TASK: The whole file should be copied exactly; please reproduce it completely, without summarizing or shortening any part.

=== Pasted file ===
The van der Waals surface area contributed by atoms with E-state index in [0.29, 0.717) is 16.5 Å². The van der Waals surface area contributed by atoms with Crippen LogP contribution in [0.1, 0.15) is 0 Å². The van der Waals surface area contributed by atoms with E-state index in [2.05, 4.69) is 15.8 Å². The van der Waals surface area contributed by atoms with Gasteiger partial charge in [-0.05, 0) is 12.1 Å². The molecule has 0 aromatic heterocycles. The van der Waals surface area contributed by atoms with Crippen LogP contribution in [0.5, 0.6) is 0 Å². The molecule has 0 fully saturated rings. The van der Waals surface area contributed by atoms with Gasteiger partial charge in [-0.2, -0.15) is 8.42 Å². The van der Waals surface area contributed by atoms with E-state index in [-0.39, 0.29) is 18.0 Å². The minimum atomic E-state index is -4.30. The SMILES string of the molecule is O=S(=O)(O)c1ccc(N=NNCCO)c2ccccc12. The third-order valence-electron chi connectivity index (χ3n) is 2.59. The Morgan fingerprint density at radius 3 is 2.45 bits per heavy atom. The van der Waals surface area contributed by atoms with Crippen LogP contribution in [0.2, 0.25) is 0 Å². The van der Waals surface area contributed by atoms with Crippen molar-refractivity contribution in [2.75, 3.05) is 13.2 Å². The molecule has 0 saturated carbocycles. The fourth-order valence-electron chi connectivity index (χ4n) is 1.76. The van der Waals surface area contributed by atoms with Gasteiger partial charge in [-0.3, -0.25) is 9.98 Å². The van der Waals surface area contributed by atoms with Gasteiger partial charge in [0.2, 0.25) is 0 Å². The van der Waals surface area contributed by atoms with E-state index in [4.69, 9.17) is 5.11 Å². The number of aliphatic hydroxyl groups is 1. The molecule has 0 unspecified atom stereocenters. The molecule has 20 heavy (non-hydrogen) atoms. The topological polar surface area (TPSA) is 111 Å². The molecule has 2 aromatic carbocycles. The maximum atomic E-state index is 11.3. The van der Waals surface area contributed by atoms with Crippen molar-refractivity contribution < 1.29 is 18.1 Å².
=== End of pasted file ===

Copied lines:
The van der Waals surface area contributed by atoms with E-state index in [0.29, 0.717) is 16.5 Å². The van der Waals surface area contributed by atoms with Crippen LogP contribution in [0.1, 0.15) is 0 Å². The van der Waals surface area contributed by atoms with E-state index in [2.05, 4.69) is 15.8 Å². The van der Waals surface area contributed by atoms with Gasteiger partial charge in [-0.05, 0) is 12.1 Å². The molecule has 0 aromatic heterocycles. The van der Waals surface area contributed by atoms with Crippen LogP contribution in [0.5, 0.6) is 0 Å². The molecule has 0 fully saturated rings. The van der Waals surface area contributed by atoms with Gasteiger partial charge in [-0.2, -0.15) is 8.42 Å². The van der Waals surface area contributed by atoms with E-state index in [-0.39, 0.29) is 18.0 Å². The minimum atomic E-state index is -4.30. The SMILES string of the molecule is O=S(=O)(O)c1ccc(N=NNCCO)c2ccccc12. The third-order valence-electron chi connectivity index (χ3n) is 2.59. The Morgan fingerprint density at radius 3 is 2.45 bits per heavy atom. The van der Waals surface area contributed by atoms with Crippen LogP contribution in [0.2, 0.25) is 0 Å². The van der Waals surface area contributed by atoms with Crippen molar-refractivity contribution in [2.75, 3.05) is 13.2 Å². The molecule has 0 saturated carbocycles. The fourth-order valence-electron chi connectivity index (χ4n) is 1.76. The van der Waals surface area contributed by atoms with Gasteiger partial charge in [-0.3, -0.25) is 9.98 Å². The van der Waals surface area contributed by atoms with Gasteiger partial charge in [0.2, 0.25) is 0 Å². The van der Waals surface area contributed by atoms with E-state index in [4.69, 9.17) is 5.11 Å². The number of aliphatic hydroxyl groups is 1. The molecule has 0 unspecified atom stereocenters. The molecule has 20 heavy (non-hydrogen) atoms. The topological polar surface area (TPSA) is 111 Å². The molecule has 2 aromatic carbocycles. The maximum atomic E-state index is 11.3. The van der Waals surface area contributed by atoms with Crippen molar-refractivity contribution < 1.29 is 18.1 Å².